The materials provide routine self-correction lessons throughout the units with the objective of students self-correcting word recognition and understanding by using context. The purpose of these lessons is to teach self-monitoring and self-correction strategies in improving student comprehension. “Kids A-Z” materials encourage students to self-monitor and reread by rewarding them with robust incentives as they successfully complete assessments, books, and quizzes. Students may spend their earnings to personalize their robot in the Robot Builder or their Raz Rocket. Teachers may also award bonus stars after scoring assessments.
The materials also provide “Running Records” that accompany the Benchmark Passages and Benchmark Books to accurately assess students’ reading behavior fluency and comprehension. After administering the Running Record, teachers access the Assessment Report to measure students’ progress and to access a chart that provides guidelines for student placement within the materials. However, the reviewer was not able to view the online lessons for the designated areas, seemingly due to access limitations.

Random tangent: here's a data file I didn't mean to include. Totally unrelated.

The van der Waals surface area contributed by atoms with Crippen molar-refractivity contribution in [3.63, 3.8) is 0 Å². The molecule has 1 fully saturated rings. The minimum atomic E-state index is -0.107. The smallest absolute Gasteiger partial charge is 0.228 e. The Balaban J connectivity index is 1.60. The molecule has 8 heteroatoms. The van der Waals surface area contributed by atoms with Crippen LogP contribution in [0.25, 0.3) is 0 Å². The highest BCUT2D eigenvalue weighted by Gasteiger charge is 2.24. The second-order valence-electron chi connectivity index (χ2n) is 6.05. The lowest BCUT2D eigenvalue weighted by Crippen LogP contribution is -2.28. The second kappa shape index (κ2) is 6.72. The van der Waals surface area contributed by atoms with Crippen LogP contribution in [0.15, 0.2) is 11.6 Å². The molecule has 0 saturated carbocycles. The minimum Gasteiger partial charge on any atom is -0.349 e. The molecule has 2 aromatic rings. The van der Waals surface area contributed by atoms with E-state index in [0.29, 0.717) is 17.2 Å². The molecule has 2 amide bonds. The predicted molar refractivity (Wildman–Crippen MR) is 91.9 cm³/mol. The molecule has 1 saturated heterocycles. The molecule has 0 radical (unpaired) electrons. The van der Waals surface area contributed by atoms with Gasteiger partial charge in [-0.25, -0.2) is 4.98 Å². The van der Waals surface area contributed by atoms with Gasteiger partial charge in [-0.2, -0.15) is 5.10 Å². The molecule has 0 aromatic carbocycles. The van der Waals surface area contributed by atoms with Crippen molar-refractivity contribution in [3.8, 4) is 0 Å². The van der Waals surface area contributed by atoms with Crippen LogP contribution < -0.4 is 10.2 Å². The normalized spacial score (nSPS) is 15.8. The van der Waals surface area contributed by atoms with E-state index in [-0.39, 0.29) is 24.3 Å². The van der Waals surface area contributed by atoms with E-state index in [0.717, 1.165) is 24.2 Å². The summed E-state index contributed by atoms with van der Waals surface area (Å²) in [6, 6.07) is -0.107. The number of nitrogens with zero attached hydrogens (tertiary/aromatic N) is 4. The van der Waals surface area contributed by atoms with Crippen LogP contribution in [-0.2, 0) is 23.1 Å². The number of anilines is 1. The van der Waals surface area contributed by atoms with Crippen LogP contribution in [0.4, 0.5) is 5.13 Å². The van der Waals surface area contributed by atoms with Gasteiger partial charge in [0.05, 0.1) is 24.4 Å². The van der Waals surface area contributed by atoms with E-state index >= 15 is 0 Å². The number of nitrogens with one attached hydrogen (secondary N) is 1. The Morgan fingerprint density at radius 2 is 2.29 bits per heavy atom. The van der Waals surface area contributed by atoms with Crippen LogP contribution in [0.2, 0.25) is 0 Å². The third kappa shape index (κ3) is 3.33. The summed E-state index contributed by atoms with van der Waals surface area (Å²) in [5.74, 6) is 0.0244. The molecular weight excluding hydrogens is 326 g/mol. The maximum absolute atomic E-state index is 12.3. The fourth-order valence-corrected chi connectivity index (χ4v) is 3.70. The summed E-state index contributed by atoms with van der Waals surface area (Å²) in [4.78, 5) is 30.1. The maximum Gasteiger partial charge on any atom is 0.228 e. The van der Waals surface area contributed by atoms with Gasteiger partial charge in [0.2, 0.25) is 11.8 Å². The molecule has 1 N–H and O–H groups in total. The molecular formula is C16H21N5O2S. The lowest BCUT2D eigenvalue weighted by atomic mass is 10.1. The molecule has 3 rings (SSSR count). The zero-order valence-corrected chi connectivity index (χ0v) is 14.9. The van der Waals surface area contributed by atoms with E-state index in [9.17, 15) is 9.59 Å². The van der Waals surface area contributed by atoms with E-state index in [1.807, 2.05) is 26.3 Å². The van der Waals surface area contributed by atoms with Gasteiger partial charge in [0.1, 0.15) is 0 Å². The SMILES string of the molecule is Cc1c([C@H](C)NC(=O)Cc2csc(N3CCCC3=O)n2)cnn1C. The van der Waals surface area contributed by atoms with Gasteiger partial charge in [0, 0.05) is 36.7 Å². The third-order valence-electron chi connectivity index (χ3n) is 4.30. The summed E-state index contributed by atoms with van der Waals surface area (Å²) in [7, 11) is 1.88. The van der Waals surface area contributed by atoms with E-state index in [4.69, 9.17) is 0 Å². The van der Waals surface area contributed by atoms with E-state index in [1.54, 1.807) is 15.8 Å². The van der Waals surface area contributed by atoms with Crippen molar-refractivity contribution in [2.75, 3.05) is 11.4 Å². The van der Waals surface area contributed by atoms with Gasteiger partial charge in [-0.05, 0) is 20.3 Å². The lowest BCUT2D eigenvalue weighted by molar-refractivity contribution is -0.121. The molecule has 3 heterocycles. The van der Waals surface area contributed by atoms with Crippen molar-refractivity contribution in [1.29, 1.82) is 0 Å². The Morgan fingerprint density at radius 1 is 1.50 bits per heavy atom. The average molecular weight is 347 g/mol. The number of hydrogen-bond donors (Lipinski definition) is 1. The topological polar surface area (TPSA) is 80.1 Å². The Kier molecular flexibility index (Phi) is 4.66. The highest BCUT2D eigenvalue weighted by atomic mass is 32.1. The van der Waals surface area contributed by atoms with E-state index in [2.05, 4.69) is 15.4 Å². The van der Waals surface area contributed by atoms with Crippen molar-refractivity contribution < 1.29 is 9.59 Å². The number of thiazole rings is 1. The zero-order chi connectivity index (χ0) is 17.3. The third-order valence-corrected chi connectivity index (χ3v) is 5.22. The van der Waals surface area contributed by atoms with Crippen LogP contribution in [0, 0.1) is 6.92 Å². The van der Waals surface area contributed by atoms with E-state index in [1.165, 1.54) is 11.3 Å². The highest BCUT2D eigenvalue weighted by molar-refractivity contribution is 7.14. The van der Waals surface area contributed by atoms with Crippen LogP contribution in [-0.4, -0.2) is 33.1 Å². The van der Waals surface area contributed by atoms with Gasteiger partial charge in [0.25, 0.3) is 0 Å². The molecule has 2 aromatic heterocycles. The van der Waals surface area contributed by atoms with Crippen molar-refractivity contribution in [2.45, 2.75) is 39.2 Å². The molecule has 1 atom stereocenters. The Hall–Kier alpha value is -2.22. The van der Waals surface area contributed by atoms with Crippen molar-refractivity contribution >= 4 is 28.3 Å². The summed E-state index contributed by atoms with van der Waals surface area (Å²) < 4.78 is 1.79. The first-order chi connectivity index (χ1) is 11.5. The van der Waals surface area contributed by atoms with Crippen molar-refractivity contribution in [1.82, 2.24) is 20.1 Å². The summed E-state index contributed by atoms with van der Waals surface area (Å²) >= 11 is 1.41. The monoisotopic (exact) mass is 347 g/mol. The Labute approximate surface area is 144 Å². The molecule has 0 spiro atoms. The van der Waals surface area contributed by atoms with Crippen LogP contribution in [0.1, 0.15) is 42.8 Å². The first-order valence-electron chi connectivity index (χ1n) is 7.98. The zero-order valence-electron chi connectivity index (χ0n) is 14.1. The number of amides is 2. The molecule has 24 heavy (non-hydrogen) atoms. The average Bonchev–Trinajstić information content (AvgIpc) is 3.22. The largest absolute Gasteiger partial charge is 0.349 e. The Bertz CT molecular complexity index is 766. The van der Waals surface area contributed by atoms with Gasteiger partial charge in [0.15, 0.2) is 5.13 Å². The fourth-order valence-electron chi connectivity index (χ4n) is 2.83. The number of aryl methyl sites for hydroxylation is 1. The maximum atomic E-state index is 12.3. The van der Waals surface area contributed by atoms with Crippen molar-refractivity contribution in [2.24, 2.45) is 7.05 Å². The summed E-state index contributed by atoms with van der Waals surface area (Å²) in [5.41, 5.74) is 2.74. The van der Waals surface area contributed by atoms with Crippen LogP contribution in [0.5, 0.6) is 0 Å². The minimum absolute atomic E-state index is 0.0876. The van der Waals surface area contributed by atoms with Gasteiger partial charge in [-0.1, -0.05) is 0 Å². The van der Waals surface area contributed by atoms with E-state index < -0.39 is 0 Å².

The materials provide opportunities for students to practice and develop oral and silent reading fluency while reading a wide variety of grade-appropriate texts at the appropriate rate with accuracy and expression to support comprehension. While the materials include explicit instruction in fluency, including phrasing, intonation, expression, and accuracy, they lack sufficient opportunities and routines for teachers to regularly monitor and provide corrective feedback on these skills.
Evidence includes but is not limited to:
The materials provide students opportunities to read grade-level texts as they make meaning and build foundational skills. The “Foundational Skills” component contains “Fluency Texts” and “Fluency Passages” complete with “Retelling Rubrics” and “Comprehension Quick Check Quizzes” that provide information about a student's understanding and comprehension. Retellings provide details that identify strengths and weaknesses students have comprehending fiction or nonfiction texts, including analysis of text structures. The rubrics provide specific details expected from every student so that teachers can judge each retelling with the same rigor. Additionally, multiple-choice quizzes provide students with feedback when completed on how well they scored. Students choose books from the Reading Room for independent practice.